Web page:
Academic journal article Science and Children

Trying to Fool a Kindergartner? Not So Fast

Academic journal article Science and Children

Trying to Fool a Kindergartner? Not So Fast

Article excerpt

From the words for colors to how to tie a shoelace, kids have lots to learn--and for the most part, they depend on others to teach it to them. But whether deliberately or inadvertently, people sometimes misinform. So, at what age can kids tell trustworthy teachers from confidence tricksters?

A recent study shows that by the age of five, children become wary of information provided by people who make overly confident claims.

For the study, Patricia Brosseau-Liard recruited 96 four- and five-year-olds. She and her coauthors had the youngsters weigh two important cues to a person's credibility--prior accuracy and confidence--when deciding what to believe.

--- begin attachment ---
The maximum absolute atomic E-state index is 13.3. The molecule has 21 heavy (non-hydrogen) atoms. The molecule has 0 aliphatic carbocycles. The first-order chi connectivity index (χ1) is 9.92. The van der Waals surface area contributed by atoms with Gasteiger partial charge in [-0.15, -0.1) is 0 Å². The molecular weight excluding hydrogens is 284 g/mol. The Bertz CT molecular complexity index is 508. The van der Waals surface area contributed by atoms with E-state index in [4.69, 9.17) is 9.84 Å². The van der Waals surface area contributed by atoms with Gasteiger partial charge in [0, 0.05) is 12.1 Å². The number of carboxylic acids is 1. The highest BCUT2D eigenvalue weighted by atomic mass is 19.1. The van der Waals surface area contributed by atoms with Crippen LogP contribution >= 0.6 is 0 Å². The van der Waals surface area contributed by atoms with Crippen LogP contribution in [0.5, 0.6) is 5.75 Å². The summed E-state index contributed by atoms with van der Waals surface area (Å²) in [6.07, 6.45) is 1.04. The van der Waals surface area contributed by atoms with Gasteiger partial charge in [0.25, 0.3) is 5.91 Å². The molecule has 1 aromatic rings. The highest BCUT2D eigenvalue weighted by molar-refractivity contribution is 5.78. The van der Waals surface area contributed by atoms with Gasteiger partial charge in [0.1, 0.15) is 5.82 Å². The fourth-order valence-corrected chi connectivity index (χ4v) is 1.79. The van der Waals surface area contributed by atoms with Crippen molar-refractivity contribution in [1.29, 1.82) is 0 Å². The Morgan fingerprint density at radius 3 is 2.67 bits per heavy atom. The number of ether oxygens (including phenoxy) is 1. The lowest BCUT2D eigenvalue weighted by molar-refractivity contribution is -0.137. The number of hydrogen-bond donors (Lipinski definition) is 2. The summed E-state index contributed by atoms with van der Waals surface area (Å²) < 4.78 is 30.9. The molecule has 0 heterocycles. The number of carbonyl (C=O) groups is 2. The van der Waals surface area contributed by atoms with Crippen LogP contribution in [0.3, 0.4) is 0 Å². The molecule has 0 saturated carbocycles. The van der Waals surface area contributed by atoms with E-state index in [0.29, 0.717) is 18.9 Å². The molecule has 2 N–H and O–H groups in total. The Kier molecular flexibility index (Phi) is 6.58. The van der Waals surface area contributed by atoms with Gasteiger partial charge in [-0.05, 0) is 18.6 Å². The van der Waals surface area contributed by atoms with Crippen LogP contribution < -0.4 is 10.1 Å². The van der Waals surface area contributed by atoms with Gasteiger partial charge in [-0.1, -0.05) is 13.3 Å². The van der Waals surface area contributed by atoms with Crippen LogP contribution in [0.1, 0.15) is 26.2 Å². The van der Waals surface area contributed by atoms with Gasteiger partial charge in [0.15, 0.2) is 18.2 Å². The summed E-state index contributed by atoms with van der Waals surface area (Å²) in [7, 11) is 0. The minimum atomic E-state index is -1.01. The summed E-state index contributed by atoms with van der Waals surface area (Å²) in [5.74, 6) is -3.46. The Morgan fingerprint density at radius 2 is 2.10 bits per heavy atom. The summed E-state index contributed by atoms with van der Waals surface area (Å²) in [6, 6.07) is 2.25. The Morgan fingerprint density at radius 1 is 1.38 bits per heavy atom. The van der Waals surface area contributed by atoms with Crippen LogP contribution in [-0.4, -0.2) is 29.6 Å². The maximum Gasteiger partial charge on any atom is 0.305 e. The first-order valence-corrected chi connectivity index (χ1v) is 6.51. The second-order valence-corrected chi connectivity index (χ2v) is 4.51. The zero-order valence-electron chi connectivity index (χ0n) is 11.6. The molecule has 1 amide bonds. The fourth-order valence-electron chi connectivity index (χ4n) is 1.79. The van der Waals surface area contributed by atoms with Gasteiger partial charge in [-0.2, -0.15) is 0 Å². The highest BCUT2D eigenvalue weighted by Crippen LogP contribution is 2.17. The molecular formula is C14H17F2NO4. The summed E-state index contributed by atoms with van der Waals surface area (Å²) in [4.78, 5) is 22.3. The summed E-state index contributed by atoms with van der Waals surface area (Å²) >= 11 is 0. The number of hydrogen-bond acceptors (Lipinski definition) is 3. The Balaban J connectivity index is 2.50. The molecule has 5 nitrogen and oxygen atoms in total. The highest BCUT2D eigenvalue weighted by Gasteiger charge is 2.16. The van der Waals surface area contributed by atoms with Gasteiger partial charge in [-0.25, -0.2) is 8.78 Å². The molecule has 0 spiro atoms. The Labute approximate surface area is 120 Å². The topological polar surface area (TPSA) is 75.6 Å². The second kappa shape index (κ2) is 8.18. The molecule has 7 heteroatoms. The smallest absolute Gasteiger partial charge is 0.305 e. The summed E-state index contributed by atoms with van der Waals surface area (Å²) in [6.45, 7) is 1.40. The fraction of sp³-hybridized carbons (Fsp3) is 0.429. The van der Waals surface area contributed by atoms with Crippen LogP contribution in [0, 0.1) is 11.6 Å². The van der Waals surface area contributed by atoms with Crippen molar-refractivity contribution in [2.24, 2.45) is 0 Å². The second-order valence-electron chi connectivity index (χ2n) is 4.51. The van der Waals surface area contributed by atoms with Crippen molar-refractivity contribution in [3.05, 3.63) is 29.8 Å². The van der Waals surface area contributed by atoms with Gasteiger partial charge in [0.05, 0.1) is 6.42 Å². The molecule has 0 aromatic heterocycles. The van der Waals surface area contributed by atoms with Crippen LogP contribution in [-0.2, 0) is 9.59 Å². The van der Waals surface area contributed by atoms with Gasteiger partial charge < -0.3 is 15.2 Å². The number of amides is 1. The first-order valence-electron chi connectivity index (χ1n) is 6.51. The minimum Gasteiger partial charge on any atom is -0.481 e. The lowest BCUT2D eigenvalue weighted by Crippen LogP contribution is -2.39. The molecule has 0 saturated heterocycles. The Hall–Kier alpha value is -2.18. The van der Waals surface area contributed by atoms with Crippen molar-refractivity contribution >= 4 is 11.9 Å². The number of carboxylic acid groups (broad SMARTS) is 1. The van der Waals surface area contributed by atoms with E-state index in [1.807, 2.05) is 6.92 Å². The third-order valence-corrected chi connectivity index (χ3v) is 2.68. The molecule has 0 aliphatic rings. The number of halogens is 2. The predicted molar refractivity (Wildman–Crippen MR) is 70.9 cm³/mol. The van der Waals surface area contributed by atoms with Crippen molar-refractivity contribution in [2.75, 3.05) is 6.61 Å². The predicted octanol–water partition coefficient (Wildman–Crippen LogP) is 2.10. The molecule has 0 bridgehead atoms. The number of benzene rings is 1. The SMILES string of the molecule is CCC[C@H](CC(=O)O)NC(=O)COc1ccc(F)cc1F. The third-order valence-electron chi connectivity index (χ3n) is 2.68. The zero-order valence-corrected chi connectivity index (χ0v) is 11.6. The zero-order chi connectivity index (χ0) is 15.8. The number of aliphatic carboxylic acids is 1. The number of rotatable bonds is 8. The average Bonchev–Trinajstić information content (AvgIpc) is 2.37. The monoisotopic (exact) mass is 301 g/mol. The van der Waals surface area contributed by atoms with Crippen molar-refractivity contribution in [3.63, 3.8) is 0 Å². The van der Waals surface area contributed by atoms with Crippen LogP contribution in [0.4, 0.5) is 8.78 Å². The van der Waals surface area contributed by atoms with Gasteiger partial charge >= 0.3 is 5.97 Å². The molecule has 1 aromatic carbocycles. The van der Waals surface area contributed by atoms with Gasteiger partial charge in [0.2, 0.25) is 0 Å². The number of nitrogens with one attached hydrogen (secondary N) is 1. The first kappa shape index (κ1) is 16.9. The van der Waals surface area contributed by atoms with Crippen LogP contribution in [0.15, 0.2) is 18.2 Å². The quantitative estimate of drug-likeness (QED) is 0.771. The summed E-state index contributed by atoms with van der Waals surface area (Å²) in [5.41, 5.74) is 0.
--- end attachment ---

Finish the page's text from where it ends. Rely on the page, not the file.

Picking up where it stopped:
The researchers showed their subjects short videos of two adults talking about familiar animals. The speakers would either make true statements about the animal in a hesitant voice ("Hmm, I guess whales live in the water?") or make false statements about the animal in a confident voice ("Oh, I know! Whales live in the ground!").

The kids were then shown videos of the same two adults speaking about strange animals. The previously confident speaker would state facts with confidence, and the previously hesitant speaker remained hesitant while stating different facts. …

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